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UK finally sees growth in economy8k8+com+login during May

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Buses cross Waterloo Bridge with the City of London financial district seen behind, in London, Britain, March 5, 2024. [Photo/Agencies]

The United Kingdom economy bounced back in May, showing signs of growth after a stagnant April and marking a continuation of the country's recovery from last year's recession.

Official figures released on Thursday brought welcome news for the UK's newly appointed finance minister, Chancellor of the Exchequer Rachel Reeves, just days into her role following the Labour Party's victory in last week's general election.

The Office for National Statistics, or ONS, reported a 0.4 percent increase in gross domestic product for May, following April's flat performance, when wet weather dampened consumer spending.

Responding to the latest figures, Reeves said: "Delivering economic growth is our national mission, and we don't have a minute to waste. That is why, this week, I have already taken the urgent action necessary to fix the foundations of our economy to rebuild Britain and make every part of Britain better off.

"A decade of national renewal has begun, and we are just getting started."

The economic growth was double what economists had anticipated.

Quoted in London's Evening Standard newspaper, Rob Wood, chief UK economist at Pantheon Macroeconomics, said: "The UK economy is well and truly putting last year's minor recession behind it. GDP has risen 1.5 percent so far this year, and three-month-on-three-month growth reached the highest since January 2022.

"But these growth numbers feel a bit too good to be true — they are much stronger than business surveys — so we assume some payback in June."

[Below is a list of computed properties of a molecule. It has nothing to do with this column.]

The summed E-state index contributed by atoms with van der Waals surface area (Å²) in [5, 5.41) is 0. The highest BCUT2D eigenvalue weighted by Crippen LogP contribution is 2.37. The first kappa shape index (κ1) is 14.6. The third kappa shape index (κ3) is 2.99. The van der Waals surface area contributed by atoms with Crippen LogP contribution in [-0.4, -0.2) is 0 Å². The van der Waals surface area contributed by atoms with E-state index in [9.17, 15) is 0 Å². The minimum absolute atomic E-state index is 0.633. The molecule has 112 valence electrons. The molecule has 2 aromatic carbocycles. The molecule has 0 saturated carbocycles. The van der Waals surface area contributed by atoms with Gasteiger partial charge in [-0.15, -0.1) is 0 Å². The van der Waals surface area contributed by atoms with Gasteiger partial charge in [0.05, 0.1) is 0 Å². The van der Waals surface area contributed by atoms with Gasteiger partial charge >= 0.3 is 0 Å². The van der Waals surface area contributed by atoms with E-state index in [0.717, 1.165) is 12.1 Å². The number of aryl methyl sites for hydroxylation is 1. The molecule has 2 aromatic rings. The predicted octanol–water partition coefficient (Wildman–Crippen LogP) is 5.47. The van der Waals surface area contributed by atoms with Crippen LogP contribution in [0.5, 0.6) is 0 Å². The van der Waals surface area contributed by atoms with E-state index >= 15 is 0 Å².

According to the ONS, the services sector, which saw its fifth straight month of expansion, continues to be a key driver for the economy. Retailers rebounded strongly in May, with sales up 2.9 percent, following April's 1.8 percent decline due to poor weather.

The figures suggest the UK economy is poised to outperform the Bank of England's second-quarter growth forecast of 0.5 percent, assuming June does not see a significant downturn. This comes as a surprise to economic experts, who had anticipated a more modest GDP increase of 0.2 percent for May.

ONS director of economic statistics Liz McKeown said: "The economy grew strongly in May, with all the main sectors seeing increases. Many retailers and wholesalers had a good month, with both bouncing back from a weak April. Construction grew at its fastest rate in almost a year after recent weakness, with housebuilding and infrastructure projects boosting the industry."

The Bank of England may soon reduce interest rates, potentially next month, easing the burden on homeowners with high mortgage costs, reported The Guardian newspaper. However, recent comments from policymakers about ongoing inflation concerns have cast doubt on the outcome of the central bank's next meeting in August, leaving markets uncertain.

Suren Thiru, economics director at the Institute of Chartered Accountants in England and Wales, said: "These GDP figures may make an August rate cut less likely by providing those rate setters, who are concerned about underlying price pressures, with sufficient confidence about the UK's economic recovery to continue putting off loosening policy."

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